9. Let your grass grow. Grass ideally should be cut no shorter than 3 inches tall. Shorter, and the root system is not as developed and you end up using more water. And, you may have the benefit of mowing less.
  10. BYOB. Bring your own bag when shopping. You can buy inexpensive reusable bags at many area stores, or simply tote your own tote bag.

Green on the cheap: Baking soda’s benefits

What if I told you about a natural cleaner that you could buy in bulk for about $6? That you wouldn’t have to worry if your children got into it, and even better, that it actually worked?I have one for you: Baking soda.

These days, baking soda is considered for little more than cooking. But it’s a cheap and effective – and green – way to get many of your cleaning tasks done without buying another bottle of green cleaning products.

Turns out, baking soda (with a little white vinegar) is the only thing that’s making a difference with my hard water stains in the bathroom. My child loves to help me “clean” with it, and it’s actually making a difference in the shower.

Here are other cleaning tasks that you can tackle with baking soda:

  • Unclogging drains
  • Removing strange smells from your fridge
  • Preventing odors in the litter box or trash can
  • Removing stubborn stains from coffee cups
  • Removing tarnish from your silver
  • Brushing your teeth

Want to know more? Here are a few links to get started:

Tuesday, May 27, 2008

Prices at the pump do make a difference.

I stand corrected.

Last week, I lamented the seeming lack of real change on the part of American consumers. If the preserving our environment for future generations wasn't enough of an impetus to make a change, surely gas prices would be, one would think. Turns out, it's true.

This morning's news discussed how gasoline usage in March experienced the sharpest decline ever recorded: 4.3 percent compared to March 2007. And that was when gas was several dimes cheaper.

My weekend guests commented about how traffic seemed lighter this year, even with one planning to cope with traditionally heavy traffic headed for the Ozarks and the Indianapolis 500.

And this morning, I realized I would have to work two hours to make up for the half-tank of gas I'd just put in.

So consumption habits are changing. I stand corrected.

If you're looking for other ideas on limiting your gas use, check out these sites to get started:

Friday, May 23, 2008

Words from Walking Green

On this cool, rainy Friday morning, I took a few minutes to catch up with other green writers on the Internet. I'd like to share this terrific recent post from Walking Green:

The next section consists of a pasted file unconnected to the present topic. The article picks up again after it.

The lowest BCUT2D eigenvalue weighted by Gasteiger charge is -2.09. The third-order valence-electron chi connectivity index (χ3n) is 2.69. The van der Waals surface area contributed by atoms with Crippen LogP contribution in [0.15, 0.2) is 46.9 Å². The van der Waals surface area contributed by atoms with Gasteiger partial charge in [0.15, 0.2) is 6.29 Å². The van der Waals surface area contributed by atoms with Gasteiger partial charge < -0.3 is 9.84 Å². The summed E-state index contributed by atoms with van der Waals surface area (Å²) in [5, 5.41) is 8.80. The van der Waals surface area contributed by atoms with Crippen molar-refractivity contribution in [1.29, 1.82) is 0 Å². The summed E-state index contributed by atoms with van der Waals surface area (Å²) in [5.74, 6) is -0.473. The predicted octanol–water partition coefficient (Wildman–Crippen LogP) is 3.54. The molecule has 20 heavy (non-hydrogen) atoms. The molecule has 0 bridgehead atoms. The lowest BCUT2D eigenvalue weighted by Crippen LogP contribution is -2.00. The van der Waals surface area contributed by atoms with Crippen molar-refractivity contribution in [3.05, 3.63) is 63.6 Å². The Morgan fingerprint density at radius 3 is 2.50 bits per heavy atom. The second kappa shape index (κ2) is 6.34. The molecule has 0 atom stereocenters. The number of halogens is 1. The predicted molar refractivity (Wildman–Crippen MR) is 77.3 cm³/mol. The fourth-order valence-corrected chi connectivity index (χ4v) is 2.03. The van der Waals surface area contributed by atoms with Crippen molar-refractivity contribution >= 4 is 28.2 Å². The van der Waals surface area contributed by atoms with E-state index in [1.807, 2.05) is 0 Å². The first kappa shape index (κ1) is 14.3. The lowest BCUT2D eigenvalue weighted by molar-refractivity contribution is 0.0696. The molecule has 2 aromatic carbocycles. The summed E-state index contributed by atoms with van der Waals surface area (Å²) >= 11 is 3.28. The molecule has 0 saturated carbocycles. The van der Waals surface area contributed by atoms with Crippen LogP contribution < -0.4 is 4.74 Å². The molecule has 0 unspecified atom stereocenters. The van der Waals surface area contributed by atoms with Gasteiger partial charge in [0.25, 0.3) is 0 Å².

In trying to help the world, can we lose the life we love?

Thursday, May 22, 2008

$4 gas, and what have we learned?

Gas yesterday hit the big 4-0-0 in Indianapolis

Techincally, it's $3.999 (is that little 9/10 of a cent to make you not feel so bad?). Who knew I would ever live to see $4 gas.

The sad thing is, other than being broker and everyone I know whining more, little outward changes seem to be happening. Yes, some stores' sales are down, like Target and Lowe's, but little widespread change in our habits is occuring yet. The highways are still cluttered, but the grocery stores are empty on the way home from work, when people could instead be piggy-backing their errands onto their daily commutes. People are still planning road trips for Memorial Day weekend, and the farmer's market, which features locally produced goods, truly wasn't that busy last weekend.

So the question is, if we're scrimping to make ends meet as the media tends to report, where are we making the changes? And are we honestly doing it in real ways that make a difference? What have we learned? And what real changes will you make?

Is my CSA stringing us along?

My first experience with a CSA is not going well. We just received an e-mail from (the CSA) stating that they are pushing back deliveries for a fourth week. At this point, we're counting on our CSA to help feed our children, and it's highly disappointing that they are not coming through.

Is this common to have so many delays, or did I get taken?

[ Edited January 28, 2009 to remove the name of the Indianapolis-based CSA, which does not believe that people can speak their beliefs ]
{ Edited Jan. 30, 2009 to remove link to the CSA following further communication from their organization. Please research any company thoroughly prior to making a business relationship with them! }

Wednesday, May 21, 2008

Party planning meets environmental guilt

As if Catholic guilt wasn't enough. Now I'm coping with environmental guilt.

Lately I've been more cognizant of the world's impact by my purchasing power. I am reluctant to buy rice when there are food riots elsewhere and the earthquake victims in China have less than a month's supply of rice, their primary staple, for example. I feel the pull to buy local when I can and support the little guy.